Translation:It is said that the watermelon is delicious.
I would like some clarification on this myself. Above if you hover over Λέγεται it gives "they say" as an alternative, but that doesn't sound passive at all. The wiktionary article on λέγομαι (and it's conjugated forms) translates it as "i am called" which fits more with the passive voice.
In English the sentence seems unnatural, like there's some specific watermelon renowned far and wide for tastiness, somebody ate a few bites but decided it was too good to just eat, and now people travel vast distances to visit the famous melon and get a selfie with it.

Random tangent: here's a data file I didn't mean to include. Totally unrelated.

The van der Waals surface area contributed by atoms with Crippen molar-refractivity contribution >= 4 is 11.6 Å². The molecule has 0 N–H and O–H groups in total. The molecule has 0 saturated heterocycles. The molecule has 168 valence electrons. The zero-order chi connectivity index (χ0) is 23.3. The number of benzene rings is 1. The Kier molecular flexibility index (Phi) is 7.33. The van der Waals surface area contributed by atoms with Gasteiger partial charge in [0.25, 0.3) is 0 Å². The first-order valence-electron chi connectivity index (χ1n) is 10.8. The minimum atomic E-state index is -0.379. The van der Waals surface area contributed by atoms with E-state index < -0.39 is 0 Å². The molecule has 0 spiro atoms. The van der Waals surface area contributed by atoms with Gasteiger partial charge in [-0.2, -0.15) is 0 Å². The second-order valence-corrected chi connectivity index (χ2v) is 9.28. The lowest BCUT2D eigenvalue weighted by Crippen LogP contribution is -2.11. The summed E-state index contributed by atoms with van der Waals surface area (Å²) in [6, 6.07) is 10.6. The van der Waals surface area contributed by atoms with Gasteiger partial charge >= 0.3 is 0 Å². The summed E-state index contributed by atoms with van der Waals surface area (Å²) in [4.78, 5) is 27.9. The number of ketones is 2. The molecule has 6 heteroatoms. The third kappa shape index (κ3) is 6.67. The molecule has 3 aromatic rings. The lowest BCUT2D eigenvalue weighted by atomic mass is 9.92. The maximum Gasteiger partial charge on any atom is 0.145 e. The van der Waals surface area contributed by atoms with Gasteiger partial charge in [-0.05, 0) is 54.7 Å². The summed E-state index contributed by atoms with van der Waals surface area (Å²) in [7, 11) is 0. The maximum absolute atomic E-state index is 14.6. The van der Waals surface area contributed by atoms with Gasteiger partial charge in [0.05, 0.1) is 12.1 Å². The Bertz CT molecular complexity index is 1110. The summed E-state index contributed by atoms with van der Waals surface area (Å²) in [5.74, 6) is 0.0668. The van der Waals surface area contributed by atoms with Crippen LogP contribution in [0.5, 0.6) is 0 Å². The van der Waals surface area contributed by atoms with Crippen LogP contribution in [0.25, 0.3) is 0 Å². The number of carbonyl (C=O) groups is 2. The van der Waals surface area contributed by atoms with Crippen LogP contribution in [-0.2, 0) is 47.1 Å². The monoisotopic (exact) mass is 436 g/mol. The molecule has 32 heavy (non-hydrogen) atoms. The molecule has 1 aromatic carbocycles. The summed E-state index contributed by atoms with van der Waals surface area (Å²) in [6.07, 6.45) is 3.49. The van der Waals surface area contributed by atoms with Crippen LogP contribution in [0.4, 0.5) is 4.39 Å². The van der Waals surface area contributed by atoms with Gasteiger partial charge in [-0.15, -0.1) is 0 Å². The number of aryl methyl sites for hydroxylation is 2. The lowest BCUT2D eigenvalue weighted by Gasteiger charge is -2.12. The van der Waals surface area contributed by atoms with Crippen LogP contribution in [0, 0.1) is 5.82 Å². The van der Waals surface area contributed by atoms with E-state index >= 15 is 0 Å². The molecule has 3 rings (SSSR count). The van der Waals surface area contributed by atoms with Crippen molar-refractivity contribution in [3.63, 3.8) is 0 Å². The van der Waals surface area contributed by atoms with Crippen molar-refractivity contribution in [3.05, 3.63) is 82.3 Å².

Is this really the intent? Or might a Greek speaker say this in order to mean something more like, "It is said that watermelons are delicious," referring to watermelons in general?
As @Rich717872 so correctly say there is no specific intent on the part of o the course nor does it have any metaphorical meaning. You can read a lot of context into this sentence but it's just a sentence to teach vocabulary and syntax.
If it were plural it could mean "watermelons in general".